New research suggests that drinking at least three cups of coffee a day can help reduce mortality risk, particularly from stroke and heart disease.
New findings published in JAMA Pediatrics examined the potential effects of cyberbullying by reviewing 36 studies. Researchers found that nearly a quarter of adolescents between the ages of 12 and 18 said they were bullied via social media, with such exposure significantly increasing the risk of dep...
New findings published in the journal Sleep show that some sleep disturbances may ultimately be influenced by race and ethnicity. In fact, researchers found that sleep disturbances and undiagnosed sleep apnea seemed to occur more frequently in racial/ethnic minorities.
New findings published in the journal Addictive Behaviors shows that putting the right warning labels on cigarettes can help to better address the problem, reducing the number of potential consumers. Previous studies have shown just how cigarette prices and images hold a direct impact on whether or ...
New findings published in JAMA Oncology reveal that this neurodegenerative health disorder may be connected to some types of cancer.
Yep. This time, it's ok to literally go nuts.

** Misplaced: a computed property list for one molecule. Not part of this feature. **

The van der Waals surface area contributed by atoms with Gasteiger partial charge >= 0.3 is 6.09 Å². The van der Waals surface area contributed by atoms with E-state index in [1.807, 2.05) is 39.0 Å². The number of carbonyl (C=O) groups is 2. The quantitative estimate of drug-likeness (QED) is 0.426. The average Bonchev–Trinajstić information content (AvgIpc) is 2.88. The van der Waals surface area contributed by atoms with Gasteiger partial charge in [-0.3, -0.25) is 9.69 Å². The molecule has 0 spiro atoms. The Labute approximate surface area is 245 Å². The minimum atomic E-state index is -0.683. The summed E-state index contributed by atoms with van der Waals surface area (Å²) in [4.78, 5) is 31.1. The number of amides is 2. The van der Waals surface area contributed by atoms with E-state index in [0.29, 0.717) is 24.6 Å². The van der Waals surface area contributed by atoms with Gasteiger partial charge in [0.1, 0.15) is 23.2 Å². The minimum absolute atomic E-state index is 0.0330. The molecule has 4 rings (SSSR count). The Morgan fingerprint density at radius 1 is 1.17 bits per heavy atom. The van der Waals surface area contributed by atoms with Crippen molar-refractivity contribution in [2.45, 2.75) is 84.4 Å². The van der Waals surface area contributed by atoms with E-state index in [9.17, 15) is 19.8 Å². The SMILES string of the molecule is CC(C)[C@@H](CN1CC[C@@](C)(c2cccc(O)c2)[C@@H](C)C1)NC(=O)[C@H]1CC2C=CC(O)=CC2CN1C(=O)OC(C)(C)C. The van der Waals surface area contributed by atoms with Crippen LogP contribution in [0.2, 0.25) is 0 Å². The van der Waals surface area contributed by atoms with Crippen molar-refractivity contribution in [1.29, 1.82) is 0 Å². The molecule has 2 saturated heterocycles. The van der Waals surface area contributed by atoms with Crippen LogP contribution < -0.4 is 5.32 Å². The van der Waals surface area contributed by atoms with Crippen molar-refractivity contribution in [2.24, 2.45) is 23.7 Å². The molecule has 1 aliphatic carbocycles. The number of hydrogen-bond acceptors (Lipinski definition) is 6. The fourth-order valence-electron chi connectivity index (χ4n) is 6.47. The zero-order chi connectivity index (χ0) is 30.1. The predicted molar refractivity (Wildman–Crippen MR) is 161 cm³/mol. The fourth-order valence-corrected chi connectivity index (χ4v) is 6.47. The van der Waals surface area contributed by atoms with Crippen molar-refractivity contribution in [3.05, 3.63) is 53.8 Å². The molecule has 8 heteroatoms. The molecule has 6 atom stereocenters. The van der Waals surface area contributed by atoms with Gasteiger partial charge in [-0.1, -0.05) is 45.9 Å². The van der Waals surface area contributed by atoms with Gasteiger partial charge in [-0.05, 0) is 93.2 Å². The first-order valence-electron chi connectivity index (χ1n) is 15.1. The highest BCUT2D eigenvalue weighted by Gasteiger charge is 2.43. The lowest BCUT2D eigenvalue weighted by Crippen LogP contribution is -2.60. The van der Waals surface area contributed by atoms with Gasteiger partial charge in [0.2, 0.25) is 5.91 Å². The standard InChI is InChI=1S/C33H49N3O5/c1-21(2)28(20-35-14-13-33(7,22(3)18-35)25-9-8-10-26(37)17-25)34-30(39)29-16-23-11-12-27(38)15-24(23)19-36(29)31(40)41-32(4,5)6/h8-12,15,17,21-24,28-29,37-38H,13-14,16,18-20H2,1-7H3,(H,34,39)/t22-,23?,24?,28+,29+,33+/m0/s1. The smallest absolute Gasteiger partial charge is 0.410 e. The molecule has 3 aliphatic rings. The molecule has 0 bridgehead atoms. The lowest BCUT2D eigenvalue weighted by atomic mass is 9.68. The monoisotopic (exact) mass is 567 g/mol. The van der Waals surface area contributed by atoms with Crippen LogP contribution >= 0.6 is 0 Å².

New findings published in the journal Archives of Sexual Behavior reveal that pedophiles may have developed physical deviations in their face and head during the prenatal period.
Could teenage pregnancy increase the risk of autism? New findings published in the journal Molecular Psychiatry consists of the largest-ever multinational study of parental age and autism risk, funded by Autism Speak. Researchers found increased rates of autism among children whose parents had relat...
Could our sense of smell have anything to do with how long we might live?
Women who are obese during pregnancy are at an increased risk of various health issue, according to recent findings published in the journal Obesity Reviews.
New findings published in Lancet Diabetes and Endocrinology show that kidney disease might be a good indicator of heart disease.
The U.S. Food and Drug Administration (FDA) is warning health care providers and consumers about potential dangers associated with soft tissue dermal fillers. Research showed that they can accidentally be injected into blood vessels located anywhere on the face, resulting in serious harm.